Cost of living crisis: Edinburgh councillors warned that 'heat banks' are not a long-term solution

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City prepares to use council buildings as warm spaces this winter

‘Heat banks’ should not become a “long-term sticking plaster” for people struggling to pay their energy bills, the council has been warned, as it prepares to use libraries and community centres as warm spaces this winter. Plans have been drawn up by officials with work underway to identify ‘community centres, museums and galleries and neighbourhood offices’ across the city that could be utilised.

Local authorities up and down the UK are also setting up the so-called heat banks within public buildings in response to the energy crisis, which is expected to plunge many into fuel poverty as temperatures drop in the coming months. One city councillor said it was estimated “50 to 60 per cent of households” in Edinburgh will be impacted, adding: “We as members need to be ready for that before winter actually hits.”

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The policy and sustainability committee agreed the warm spaces proposals on Tuesday (November 1) – as members were warned they should not become normalised in the same way food banks have. Ian Brooke, from Edinburgh Voluntary Organisations’ Council (EVOC), said: “People are really, really angry at the situation we find ourselves in with the cost of living crisis. It’s fantastic the council are taking a lead in this instance because we feel as though the council has resource, buildings and all the things referred to in the paper that enable a real big impact to be generated in order to meet the needs of local people.”

A person adjusting the valve on their radiator, PA Photo.A person adjusting the valve on their radiator, PA Photo.
A person adjusting the valve on their radiator, PA Photo.

But he added: “One of the things that people are absolutely saying to us is that this can’t become a long-term sticking plaster, it’s fine for the 2023 winter that we look at developing these spaces and bringing people together – but 10 years ago food banks didn’t exist and here we are 10 years later in 2022 and food banks have become normal.”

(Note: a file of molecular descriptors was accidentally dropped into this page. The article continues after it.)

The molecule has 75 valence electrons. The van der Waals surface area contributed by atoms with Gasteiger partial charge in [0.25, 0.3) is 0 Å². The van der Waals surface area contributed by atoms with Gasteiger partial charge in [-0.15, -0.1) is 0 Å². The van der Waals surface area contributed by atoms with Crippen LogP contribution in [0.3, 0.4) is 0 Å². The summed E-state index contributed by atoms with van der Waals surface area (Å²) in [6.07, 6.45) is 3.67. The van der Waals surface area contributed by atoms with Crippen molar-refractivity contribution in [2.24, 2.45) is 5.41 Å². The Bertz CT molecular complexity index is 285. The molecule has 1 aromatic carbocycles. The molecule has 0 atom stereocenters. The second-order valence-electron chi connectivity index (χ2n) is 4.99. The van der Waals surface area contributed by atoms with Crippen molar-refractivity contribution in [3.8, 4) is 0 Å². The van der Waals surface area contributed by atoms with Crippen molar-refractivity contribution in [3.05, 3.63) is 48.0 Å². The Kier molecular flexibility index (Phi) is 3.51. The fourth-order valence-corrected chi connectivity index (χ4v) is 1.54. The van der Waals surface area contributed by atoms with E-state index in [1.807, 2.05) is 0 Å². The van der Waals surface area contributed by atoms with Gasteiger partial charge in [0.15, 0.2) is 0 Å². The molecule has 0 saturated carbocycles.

Mr Brooke told the committee it is vital there is “meaningful activity” for people who use the service this winter and said the council needs to ensure a situation doesn’t develop where “people are bussed in to keep warm”. “That has no place in modern society, it doesn’t factor in people’s dignity and human rights,” he added.

Kate Campbell, SNP, said: “I just find it incredible that we’re sitting here in Scotland in 2022 and we have enough people who can’t afford to be in their own home that we have to develop a city-wide solution. In the same way that food banks have become normalised I’m terrified that we’re sitting here in a year or two years and this is just normal.”

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The action plan comes following a motion calling for ‘warm and welcoming spaces’ to be established was tabled by Labour’s Stephen Jenkinson and Euan Hyslop from the SNP group in August.

Speaking this week, Cllr Jenkinson said the council has an opportunity to show city residents that “we care at times of real financial worry”. He added it could also help people to become re-familiarised with their community centres and libraries following the pandemic. “I know many people are finding it very difficult to readjust and engage with their communities post-Covid,” he said.

Meanwhile the City Chamber’s SNP leader Adam McVey said his “back of a fag packet calculation” had showed around £100,000 could be required for the roll-out. However Andrew Kerr, the council’s chief executive, said warm spaces will be set-up and operate “within the existing resources”. He added: “We don’t believe currently that our need to provide this is going to require extra resources but of course further into the winter we’ll need to take stock.”

Laying bare the stark reality of the situation, Alan Beal, Liberal Democrats, said: “There’s going to be 50 to 60 per cent in fuel poverty – 50 to 60 per cent of households in Edinburgh is a lot so I think we as members need to be ready for that before winter actually hits.”

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The Greens’ Ben Parker added that accessibility should be a key consideration moving forward with the plans. “We need to make sure access details are provided as part of the communications plan so that people can be confident that if they do need to use these spaces and they do need that support it’s going to be accessible to them,” he said.

And the Conservatives’ group leader Iain Whyte said he was “duty bound” to remind councillors of actions taken by his party colleagues at Westminster to ease the cost of living crisis. He said: “The UK Government has capped energy prices for the winter with fixed maximum fee cost per unit and those may well affect some of the figures we’ve been hearing by pushing down the maximum that people will way. That is of course of top of the £400 that households will get to held with their energy prices.” Cllr Whyte added: “We’re already seeing gas prices coming down.”

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